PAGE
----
Louisiana Helps Inshore Shrimpers Buy Turtle Escape Hatches
BATON ROUGE (AP) — Louisiana will help inshore shrimpers buy turtle escape hatches that will be required next year for some boats in the Gulf of Mexico and southeastern Atlantic, Gov. John Bel Edwards said Tuesday.
The $250,000 program will pay up to 60% of the cost for two of the grates called “turtle excluder devices,” or TEDs, a news release said. Some of the money comes from BP payments to restore the Gulf after the oil spill in 2010.
Big offshore shrimp trawlers have had to use such devices since late 1989. Protests against that rule included shrimp-boat blockades of Texas and Louisiana ship channels.
Five sea turtle species, all endangered or threatened, are found in the Gulf of Mexico and Atlantic. Young Kemp’s ridley turtles — the most endangered species — forage close to shore in the Gulf and southeastern Atlantic. Green,loggerhead,leatherback, and hawksbill sea turtles regularly nest on U.S. beaches, according to the U.S. Fish and Wildlife Service.
Starting April 1, turtle excluder devices will be required on many skimmer nets to protect juvenile turtles growing up inshore in the Gulf of Mexico and southeast Atlantic. The National Oceanic and Atmospheric Administration originally proposed requiring them on about 5,800 boats using three kinds of inshore nets but scaled back to fewer than 1,100 boats using skimmer nets, the most common type.
They cost $150 to $350 each, and boats have nets on both sides. About 600 to 700 Louisiana boats will need the devices, according to the news release.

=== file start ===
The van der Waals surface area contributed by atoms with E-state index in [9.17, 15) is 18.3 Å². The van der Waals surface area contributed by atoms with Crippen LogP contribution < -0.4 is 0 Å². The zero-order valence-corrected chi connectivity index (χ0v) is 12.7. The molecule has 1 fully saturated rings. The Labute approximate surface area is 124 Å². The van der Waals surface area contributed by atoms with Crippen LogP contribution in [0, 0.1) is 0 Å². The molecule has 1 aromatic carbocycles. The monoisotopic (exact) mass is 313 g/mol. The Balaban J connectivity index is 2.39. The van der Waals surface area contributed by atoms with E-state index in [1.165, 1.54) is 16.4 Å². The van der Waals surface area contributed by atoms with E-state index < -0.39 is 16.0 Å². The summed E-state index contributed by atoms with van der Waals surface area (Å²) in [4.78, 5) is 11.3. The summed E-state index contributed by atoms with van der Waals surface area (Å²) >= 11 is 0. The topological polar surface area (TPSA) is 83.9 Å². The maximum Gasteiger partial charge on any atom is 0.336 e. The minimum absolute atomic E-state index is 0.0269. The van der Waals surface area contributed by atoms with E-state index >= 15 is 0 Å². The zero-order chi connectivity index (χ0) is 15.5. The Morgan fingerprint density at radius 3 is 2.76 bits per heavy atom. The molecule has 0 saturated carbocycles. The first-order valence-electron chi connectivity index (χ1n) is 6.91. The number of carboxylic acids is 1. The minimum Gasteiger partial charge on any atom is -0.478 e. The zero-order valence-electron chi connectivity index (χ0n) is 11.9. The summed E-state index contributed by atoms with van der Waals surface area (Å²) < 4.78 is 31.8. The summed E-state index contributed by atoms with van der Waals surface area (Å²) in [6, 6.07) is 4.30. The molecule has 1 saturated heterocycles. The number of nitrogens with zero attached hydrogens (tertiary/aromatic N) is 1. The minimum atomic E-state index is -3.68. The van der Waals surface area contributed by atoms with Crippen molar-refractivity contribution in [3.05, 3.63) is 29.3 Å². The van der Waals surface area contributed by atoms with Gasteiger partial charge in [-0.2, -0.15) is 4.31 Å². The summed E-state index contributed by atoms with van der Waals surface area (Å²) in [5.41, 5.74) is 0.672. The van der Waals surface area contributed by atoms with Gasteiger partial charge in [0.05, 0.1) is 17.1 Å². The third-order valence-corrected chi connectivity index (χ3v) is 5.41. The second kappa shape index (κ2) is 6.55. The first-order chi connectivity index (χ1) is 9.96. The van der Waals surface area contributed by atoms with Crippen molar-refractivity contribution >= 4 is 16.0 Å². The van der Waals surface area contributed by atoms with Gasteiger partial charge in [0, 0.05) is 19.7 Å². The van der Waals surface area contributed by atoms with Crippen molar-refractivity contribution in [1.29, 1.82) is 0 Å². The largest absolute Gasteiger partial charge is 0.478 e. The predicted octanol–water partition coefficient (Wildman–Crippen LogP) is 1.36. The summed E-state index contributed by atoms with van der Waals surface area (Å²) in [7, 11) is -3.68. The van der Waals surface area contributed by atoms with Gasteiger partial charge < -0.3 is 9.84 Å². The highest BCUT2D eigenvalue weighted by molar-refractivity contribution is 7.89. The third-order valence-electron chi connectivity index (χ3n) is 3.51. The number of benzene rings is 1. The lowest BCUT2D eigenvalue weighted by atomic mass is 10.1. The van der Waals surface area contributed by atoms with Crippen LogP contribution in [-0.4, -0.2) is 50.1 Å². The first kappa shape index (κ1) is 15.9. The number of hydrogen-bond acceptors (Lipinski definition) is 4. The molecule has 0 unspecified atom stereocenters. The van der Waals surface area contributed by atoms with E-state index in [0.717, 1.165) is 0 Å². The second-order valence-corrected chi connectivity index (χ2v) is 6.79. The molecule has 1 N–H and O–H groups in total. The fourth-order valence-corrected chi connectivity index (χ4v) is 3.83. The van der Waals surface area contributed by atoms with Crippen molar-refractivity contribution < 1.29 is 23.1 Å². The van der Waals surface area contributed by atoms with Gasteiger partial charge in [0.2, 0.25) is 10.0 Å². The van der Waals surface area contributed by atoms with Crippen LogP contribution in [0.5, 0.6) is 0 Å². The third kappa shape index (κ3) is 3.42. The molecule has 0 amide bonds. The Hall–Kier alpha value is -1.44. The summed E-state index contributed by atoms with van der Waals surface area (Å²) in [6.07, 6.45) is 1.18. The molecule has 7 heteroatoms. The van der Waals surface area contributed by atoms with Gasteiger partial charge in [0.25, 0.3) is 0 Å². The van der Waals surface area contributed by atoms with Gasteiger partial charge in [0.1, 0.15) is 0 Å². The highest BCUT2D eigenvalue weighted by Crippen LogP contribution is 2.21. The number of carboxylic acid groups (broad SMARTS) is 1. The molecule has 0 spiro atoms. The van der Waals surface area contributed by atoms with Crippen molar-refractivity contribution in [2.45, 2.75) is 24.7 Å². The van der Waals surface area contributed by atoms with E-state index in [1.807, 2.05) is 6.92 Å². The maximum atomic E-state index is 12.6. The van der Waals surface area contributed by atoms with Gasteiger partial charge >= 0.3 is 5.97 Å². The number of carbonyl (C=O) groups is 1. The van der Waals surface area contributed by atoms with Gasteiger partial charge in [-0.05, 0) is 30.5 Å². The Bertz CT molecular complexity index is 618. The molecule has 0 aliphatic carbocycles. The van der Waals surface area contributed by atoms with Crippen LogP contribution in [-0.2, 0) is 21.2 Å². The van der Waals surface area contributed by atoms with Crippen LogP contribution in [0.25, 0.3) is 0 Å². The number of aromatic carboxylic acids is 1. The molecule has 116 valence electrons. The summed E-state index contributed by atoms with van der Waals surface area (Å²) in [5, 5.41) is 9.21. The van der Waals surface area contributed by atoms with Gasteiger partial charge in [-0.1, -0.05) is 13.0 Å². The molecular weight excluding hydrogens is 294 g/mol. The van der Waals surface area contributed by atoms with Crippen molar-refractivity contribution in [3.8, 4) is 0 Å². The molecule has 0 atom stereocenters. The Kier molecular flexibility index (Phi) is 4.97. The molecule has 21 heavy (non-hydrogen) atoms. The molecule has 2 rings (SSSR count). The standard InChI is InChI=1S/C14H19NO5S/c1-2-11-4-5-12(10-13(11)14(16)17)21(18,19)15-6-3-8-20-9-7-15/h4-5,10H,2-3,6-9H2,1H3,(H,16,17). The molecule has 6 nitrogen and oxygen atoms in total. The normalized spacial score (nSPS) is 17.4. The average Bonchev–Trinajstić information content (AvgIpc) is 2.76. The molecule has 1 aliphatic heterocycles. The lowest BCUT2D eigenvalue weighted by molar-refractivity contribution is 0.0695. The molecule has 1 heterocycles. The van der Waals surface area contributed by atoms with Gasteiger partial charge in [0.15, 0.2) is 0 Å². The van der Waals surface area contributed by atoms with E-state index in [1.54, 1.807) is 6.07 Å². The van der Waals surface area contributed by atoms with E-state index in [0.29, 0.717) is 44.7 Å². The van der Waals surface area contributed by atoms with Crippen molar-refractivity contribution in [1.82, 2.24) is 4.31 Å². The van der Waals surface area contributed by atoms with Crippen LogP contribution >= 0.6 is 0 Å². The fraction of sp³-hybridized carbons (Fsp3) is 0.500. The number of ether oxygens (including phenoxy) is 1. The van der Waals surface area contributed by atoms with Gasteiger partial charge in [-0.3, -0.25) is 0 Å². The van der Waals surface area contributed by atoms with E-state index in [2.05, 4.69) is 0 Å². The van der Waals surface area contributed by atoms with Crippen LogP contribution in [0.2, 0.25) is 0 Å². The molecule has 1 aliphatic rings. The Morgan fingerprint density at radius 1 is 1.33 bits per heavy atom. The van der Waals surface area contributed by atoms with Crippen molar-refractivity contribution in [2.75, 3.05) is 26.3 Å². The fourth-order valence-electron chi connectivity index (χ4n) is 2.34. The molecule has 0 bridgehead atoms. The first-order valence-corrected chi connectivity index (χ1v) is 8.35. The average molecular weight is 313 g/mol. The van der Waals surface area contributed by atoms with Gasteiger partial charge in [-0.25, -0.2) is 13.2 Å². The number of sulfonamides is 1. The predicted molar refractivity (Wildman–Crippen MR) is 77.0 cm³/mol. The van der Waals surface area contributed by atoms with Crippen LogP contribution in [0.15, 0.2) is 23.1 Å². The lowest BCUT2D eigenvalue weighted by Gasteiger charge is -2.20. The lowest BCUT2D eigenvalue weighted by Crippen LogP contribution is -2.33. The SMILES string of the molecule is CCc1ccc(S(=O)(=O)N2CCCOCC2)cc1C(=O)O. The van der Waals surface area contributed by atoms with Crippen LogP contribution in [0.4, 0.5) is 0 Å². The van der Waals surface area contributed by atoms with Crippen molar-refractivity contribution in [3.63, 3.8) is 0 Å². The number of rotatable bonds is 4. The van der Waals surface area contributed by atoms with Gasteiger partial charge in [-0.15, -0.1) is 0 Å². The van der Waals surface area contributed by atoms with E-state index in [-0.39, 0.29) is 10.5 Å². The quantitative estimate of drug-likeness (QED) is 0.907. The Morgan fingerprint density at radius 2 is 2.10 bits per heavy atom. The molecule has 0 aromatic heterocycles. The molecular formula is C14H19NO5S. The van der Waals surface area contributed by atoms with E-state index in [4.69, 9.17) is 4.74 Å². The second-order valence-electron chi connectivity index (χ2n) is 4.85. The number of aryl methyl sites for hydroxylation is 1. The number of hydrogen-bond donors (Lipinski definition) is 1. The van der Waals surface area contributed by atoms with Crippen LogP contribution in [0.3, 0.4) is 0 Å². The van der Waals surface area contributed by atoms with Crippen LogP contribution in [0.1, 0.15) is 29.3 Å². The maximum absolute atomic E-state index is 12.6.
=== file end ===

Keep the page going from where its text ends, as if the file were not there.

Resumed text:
“I commend the Louisiana Department of Wildlife and Fisheries and their funding partners for putting this program together,” Edwards said. “My administration is committed to getting as much funding as possible to assist our fishing community.”
Sources of money include the National Fish and Wildlife Foundation and the Deepwater Horizon Sea Turtle Early Restoration Project, the statement said. The foundation grant doesn’t come from BP money but the Deepwater Horizon project does, Wildlife and Fisheries spokesman Ed Pratt said.
Boats less than 40 feet (12 meters) long don’t need the devices. The grids are set into the nets near the small end.
Offshore trawls hold TEDs with bars 4 inches (10 centimeters) apart to deflect anything bigger to an opening at the top of the net. To protect smaller turtles, skimmer net TEDS will have 3-inch (7.6-centimer) openings, NOAA said.
The program is open to shrimpers who have current residential skimmer gear licenses, boats at least 40 feet long, and who have reported landings from 2018 to 2020.
Participants must attend a workshop put on by the state Department of Wildlife and Fisheries and NOAA’s gear monitoring team. Topics will include specifications for the skimmer TEDs, a review of the sea turtle regulations, where to buy approved TEDs and details of the repayment program.